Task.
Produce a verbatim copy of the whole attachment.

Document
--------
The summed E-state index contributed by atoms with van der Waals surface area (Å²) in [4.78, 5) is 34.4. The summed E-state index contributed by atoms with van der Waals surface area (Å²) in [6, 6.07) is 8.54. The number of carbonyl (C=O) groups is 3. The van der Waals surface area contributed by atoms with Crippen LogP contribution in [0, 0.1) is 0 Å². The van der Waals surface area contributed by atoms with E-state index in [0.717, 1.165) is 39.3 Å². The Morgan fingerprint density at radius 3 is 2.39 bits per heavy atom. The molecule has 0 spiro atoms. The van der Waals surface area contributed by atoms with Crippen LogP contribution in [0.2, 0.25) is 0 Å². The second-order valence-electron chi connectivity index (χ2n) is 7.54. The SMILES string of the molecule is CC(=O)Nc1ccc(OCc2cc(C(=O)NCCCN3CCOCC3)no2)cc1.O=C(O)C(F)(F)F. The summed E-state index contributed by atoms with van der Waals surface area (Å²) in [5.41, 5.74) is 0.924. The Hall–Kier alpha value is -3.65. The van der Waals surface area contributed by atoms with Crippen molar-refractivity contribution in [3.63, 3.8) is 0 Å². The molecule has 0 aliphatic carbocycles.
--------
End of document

The summed E-state index contributed by atoms with van der Waals surface area (Å²) in [4.78, 5) is 34.4. The summed E-state index contributed by atoms with van der Waals surface area (Å²) in [6, 6.07) is 8.54. The number of carbonyl (C=O) groups is 3. The van der Waals surface area contributed by atoms with Crippen LogP contribution in [0, 0.1) is 0 Å². The van der Waals surface area contributed by atoms with E-state index in [0.717, 1.165) is 39.3 Å². The Morgan fingerprint density at radius 3 is 2.39 bits per heavy atom. The molecule has 0 spiro atoms. The van der Waals surface area contributed by atoms with Crippen LogP contribution in [0.2, 0.25) is 0 Å². The second-order valence-electron chi connectivity index (χ2n) is 7.54. The SMILES string of the molecule is CC(=O)Nc1ccc(OCc2cc(C(=O)NCCCN3CCOCC3)no2)cc1.O=C(O)C(F)(F)F. The summed E-state index contributed by atoms with van der Waals surface area (Å²) in [5.41, 5.74) is 0.924. The Hall–Kier alpha value is -3.65. The van der Waals surface area contributed by atoms with Crippen molar-refractivity contribution in [3.63, 3.8) is 0 Å². The molecule has 0 aliphatic carbocycles.